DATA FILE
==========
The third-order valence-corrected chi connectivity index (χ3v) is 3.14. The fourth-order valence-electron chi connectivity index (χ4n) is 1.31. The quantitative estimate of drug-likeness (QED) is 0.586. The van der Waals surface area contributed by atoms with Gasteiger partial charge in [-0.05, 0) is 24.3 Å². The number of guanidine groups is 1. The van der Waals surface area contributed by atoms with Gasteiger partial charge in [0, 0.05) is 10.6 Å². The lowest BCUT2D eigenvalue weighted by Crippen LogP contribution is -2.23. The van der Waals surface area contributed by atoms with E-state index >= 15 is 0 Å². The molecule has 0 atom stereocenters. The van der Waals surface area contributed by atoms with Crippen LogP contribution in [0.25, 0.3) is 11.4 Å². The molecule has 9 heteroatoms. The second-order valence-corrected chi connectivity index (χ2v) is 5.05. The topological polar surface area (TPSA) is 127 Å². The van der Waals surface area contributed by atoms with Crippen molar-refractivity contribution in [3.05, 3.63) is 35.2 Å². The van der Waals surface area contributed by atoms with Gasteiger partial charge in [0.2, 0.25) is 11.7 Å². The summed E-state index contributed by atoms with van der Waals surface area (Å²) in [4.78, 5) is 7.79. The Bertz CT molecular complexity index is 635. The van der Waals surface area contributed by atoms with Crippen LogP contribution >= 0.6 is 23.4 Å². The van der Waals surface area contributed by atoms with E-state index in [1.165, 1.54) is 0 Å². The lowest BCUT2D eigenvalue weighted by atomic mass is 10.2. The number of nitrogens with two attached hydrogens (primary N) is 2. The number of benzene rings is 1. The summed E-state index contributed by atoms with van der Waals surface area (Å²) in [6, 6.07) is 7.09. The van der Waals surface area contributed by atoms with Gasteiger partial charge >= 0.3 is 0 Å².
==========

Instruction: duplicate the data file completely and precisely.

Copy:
The third-order valence-corrected chi connectivity index (χ3v) is 3.14. The fourth-order valence-electron chi connectivity index (χ4n) is 1.31. The quantitative estimate of drug-likeness (QED) is 0.586. The van der Waals surface area contributed by atoms with Gasteiger partial charge in [-0.05, 0) is 24.3 Å². The number of guanidine groups is 1. The van der Waals surface area contributed by atoms with Gasteiger partial charge in [0, 0.05) is 10.6 Å². The lowest BCUT2D eigenvalue weighted by Crippen LogP contribution is -2.23. The van der Waals surface area contributed by atoms with E-state index >= 15 is 0 Å². The molecule has 0 atom stereocenters. The van der Waals surface area contributed by atoms with Crippen LogP contribution in [0.25, 0.3) is 11.4 Å². The molecule has 9 heteroatoms. The second-order valence-corrected chi connectivity index (χ2v) is 5.05. The topological polar surface area (TPSA) is 127 Å². The van der Waals surface area contributed by atoms with Crippen molar-refractivity contribution in [3.05, 3.63) is 35.2 Å². The van der Waals surface area contributed by atoms with Gasteiger partial charge in [0.2, 0.25) is 11.7 Å². The summed E-state index contributed by atoms with van der Waals surface area (Å²) in [4.78, 5) is 7.79. The Bertz CT molecular complexity index is 635. The van der Waals surface area contributed by atoms with Crippen LogP contribution >= 0.6 is 23.4 Å². The van der Waals surface area contributed by atoms with E-state index in [1.165, 1.54) is 0 Å². The lowest BCUT2D eigenvalue weighted by atomic mass is 10.2. The number of nitrogens with two attached hydrogens (primary N) is 2. The number of benzene rings is 1. The summed E-state index contributed by atoms with van der Waals surface area (Å²) in [6, 6.07) is 7.09. The van der Waals surface area contributed by atoms with Gasteiger partial charge >= 0.3 is 0 Å².